Getting your documents in a digital format requires understanding of the brain adaptation to online reading
In today’s digital age, the way we consume information has undergone a radical transformation, with the advent of digital formats and the proliferation of information apps reshaping our reading habits. However, this shift in reading practices brings with it a need to understand how our brains adapt to the nuances of digital versus print reading.
The rise of information apps and the widespread availability of the internet have turned many of us into what can be described as “manic information addicts.” With addictive behaviors becoming more prevalent in the digital era, it’s crucial for both information publishers and consumers to be aware of the impact this has on our brains.
One of the primary factors influencing our brain’s adaptation to digital reading is the exponential growth of smartphone usage. Today, a staggering 78 percent of the population relies on smartphones for accessing information, compared to just 17 percent just a decade ago. Compare this with the adoption of print – in the first 50 years since the invention of the printing press just 9 million books were printed. This rapid adoption has changed the way our brains process information, making multitasking the norm and necessitating content that caters to readers who are frequently distracted.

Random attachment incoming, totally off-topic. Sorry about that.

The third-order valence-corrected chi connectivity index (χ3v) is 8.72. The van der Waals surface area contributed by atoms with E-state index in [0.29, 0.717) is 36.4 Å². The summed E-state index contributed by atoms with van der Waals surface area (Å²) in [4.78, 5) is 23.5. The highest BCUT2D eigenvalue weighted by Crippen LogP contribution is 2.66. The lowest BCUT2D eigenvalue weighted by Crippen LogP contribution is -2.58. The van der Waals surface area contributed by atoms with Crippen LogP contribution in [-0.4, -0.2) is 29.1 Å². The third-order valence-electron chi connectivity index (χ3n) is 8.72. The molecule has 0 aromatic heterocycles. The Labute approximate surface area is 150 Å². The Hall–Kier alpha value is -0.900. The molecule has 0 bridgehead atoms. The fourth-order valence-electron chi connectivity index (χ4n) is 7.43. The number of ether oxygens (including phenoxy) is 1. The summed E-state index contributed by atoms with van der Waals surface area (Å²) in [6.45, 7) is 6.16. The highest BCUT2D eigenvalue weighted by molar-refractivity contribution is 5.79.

In this internet-driven age, skimming has become the dominant mode of thought, with readers spending less time comprehensively engaging with content and more time scanning for key information. This shift is exemplified by the fact that many information publishers inform users of the estimated reading time for each document, catering to the short attention spans prevalent in online reading environments.
Moreover, digital reading introduces non-linear reading habits, diverging from the linear reading patterns associated with print media. While traditional print reading is characterized by linear progression and deep comprehension, digital reading often involves jumping between hyperlinks and multitasking, leading to selective information processing.
Research suggests that the design layout and the functional navigation of digital content can significantly impact comprehension. Functional differencies such as the need to scroll through text and the presence of hyperlinks for multitasking contribute to the differences in deaigning and presenting digital vs print reading.
Are your digital documents designed as InfoApps? If not, their impact will be less than you expect. The days of multipage documents are gone. The fusion of documents and apps is revolutionizing all document types
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